Please read my essay, I already explained all the details.

  25. #50
    Cyburbian Big Red's avatar
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    3). A few miles from this location are naturally occuring historic downtowns including Belleville, Ypsilanti and Plymouth. These areas have real character and charm. The cost of the housing is less to boot, and the materials used far better.

    http://i2.photobucket.com/albums/y21...hAvatar_18.gif

    Yes, Please folks let's not trample each other on the way up to the alter of the new golden calf. TND, New Urban, Smart Growth Greenfield developments are not helping the already declining suburbs, they simply seek to replace them with a new vernacular much as the suburbs replaced urban centers 40 years ago. The smart money is headed back into real places like the aforementioned Plymouth, Ypsi, etc. This souless pastel crap will be the bane of future planners as tract housing and cul-de-sacs are to us today. This sort of design is more appropriate as re-development for existing suburban regional shopping mall areas. If it's built on a farm or agricultural land that provides current benefit to the community how do you reconcile that loss against what you have "gained"???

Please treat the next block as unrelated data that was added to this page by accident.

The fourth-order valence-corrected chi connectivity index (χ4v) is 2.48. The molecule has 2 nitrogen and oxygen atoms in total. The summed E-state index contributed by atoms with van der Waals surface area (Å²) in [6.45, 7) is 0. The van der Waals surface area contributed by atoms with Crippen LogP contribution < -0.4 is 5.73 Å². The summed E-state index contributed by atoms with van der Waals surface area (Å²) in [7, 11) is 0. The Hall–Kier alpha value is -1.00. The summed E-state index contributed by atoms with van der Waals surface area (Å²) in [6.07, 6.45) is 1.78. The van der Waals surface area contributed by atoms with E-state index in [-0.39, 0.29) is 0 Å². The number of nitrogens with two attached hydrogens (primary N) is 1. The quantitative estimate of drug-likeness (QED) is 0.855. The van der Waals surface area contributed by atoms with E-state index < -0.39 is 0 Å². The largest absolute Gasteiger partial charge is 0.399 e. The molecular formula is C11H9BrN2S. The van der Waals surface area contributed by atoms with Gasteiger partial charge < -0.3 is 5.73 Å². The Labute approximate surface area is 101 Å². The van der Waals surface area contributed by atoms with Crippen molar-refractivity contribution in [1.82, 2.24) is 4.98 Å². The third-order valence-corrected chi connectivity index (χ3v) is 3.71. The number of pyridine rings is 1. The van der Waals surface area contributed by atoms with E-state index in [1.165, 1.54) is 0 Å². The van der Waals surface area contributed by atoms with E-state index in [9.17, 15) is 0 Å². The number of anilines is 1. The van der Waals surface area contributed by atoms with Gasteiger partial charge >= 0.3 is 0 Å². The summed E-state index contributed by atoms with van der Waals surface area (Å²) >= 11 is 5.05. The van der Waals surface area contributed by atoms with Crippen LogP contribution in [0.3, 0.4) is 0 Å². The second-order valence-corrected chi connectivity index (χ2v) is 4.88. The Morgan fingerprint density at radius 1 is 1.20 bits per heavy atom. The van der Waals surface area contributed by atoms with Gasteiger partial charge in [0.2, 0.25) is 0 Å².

Last edited by NHPlanner; 02 Nov 2006 at 11:56 AM.